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Flashback: Sea Cadet heroes, parking problems and a miracle baby

PUBLISHED: 10:00 22 July 2018

60-years-ago. Picture: Romford Library

60-years-ago. Picture: Romford Library

Romford Library

A look back at the biggest local stories from this day 20, 40 and 60 years ago.

40-years-ago. Picture: Romford Library40-years-ago. Picture: Romford Library

1958:

Two Romford Sea Cadets rowed across choppy waves in a broken-down motor boat to rescue five people clinging to an upturned cabin cruiser at West Mersea.

With the boat’s owner, Harold Wood fishmonger Ken Sarling, they hauled a girl and her father aboard before speed boats arrived to take up the other survivors.

The girl’s father, non-swimmer William Blunson, of Leyton, died before the boat reached the land.

20-years-ago. Picture: Romford Library20-years-ago. Picture: Romford Library

If their own engine had not broken down that morning, the three rescuers would have been miles away from the spot.

Cadets Bill Ranson, 17, and Dick Bradfield, 17, were fishing for flounders and eels in Mr Sarling’s boat when the 12-footer cabin cruiser Seasprite passed them.

Four holiday-makers were sitting on the top and two stood below.

Seconds later, the cadets heard terrified screams as a wave heeled the cabin cruiser over, flinging the crew into the sea.

1978:

Saturday parking problems around Romford’s multi-million pound town centre was so bad that shoppers faced a “keep out” campaign.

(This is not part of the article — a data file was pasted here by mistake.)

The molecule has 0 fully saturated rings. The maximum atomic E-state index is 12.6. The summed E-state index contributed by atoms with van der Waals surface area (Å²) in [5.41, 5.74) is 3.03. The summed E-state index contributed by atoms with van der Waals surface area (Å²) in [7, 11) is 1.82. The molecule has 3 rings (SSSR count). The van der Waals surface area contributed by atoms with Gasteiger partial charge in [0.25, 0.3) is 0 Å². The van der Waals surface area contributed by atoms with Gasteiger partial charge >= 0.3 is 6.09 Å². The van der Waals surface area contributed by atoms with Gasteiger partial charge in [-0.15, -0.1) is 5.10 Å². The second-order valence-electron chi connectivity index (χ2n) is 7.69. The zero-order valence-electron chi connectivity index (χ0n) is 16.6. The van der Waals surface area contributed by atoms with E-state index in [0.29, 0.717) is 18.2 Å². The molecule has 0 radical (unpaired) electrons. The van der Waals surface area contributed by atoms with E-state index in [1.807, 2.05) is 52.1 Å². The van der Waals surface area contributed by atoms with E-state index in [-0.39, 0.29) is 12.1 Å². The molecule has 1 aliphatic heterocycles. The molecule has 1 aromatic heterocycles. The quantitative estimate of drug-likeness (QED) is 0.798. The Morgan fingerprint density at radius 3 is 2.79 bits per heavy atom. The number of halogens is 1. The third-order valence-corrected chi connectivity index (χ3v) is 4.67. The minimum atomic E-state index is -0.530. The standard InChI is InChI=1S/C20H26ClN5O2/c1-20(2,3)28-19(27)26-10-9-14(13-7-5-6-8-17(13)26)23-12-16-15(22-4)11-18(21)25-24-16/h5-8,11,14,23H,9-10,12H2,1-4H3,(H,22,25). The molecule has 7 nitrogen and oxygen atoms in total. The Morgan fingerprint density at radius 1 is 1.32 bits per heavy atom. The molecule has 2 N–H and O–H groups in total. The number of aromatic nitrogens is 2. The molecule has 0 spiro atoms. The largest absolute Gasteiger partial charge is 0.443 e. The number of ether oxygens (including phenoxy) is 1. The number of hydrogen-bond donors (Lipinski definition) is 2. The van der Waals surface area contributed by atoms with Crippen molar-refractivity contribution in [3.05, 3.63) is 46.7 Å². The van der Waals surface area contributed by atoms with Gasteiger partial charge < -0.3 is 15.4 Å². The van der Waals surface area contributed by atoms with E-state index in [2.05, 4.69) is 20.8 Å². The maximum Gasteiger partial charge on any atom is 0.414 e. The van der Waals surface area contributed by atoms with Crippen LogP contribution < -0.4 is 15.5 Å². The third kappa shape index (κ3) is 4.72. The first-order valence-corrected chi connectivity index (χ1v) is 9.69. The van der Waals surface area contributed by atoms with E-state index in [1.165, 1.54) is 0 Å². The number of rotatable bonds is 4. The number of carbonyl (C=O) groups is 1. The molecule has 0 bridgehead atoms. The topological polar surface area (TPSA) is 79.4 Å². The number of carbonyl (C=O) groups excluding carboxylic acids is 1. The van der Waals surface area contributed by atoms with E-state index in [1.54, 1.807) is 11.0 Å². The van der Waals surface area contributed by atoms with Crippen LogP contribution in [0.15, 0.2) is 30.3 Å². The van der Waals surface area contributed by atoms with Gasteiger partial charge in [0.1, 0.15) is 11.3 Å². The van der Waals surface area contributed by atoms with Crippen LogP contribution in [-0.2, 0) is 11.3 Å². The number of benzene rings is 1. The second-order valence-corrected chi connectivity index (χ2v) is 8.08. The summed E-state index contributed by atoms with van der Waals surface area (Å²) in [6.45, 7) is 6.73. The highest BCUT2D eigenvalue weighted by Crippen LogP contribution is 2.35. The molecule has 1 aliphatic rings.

Havering Council was considering wooing shoppers to Hornchurch and Upminster in a bid to stop traffic congestion in the heart of Romford.

The need for urgent action had been revealed in a top level report about the borough’s transport system.

The study concluded that parking on Saturdays in Romford had reached “capacity level”.

And the report urged consideration of an attempt to try to persuade shoppers to use alternative shopping centres at the weekends.

Councillor Peter Marsden said: “At the moment, Romford is at capacity level. I think there are times, such as Christmas, when there is a problem getting any more people into the stores as well as the car parks.”

1998:

Jordon Martin’s parents were told he only had two days to live.

Fast forward to 1998 and he was a bouncing 14-month-old.

The brave Harold Hill youngster had already undergone four heart operations and faced three more so his proud parents Lisa, 27, and Michael, 32, were marking the anniversary of the day their world almost fell apart.

She said: “He was just seven weeks old when our local doctor told us he had a slight heart murmur and I began noticing over the next couple of days he wasn’t eating, drinking or breathing properly.

“A health visitor took one look at him and told us to get him to the hospital and that’s when our nightmare really began.”

But a year on, Jordon continued to fight against his condition.

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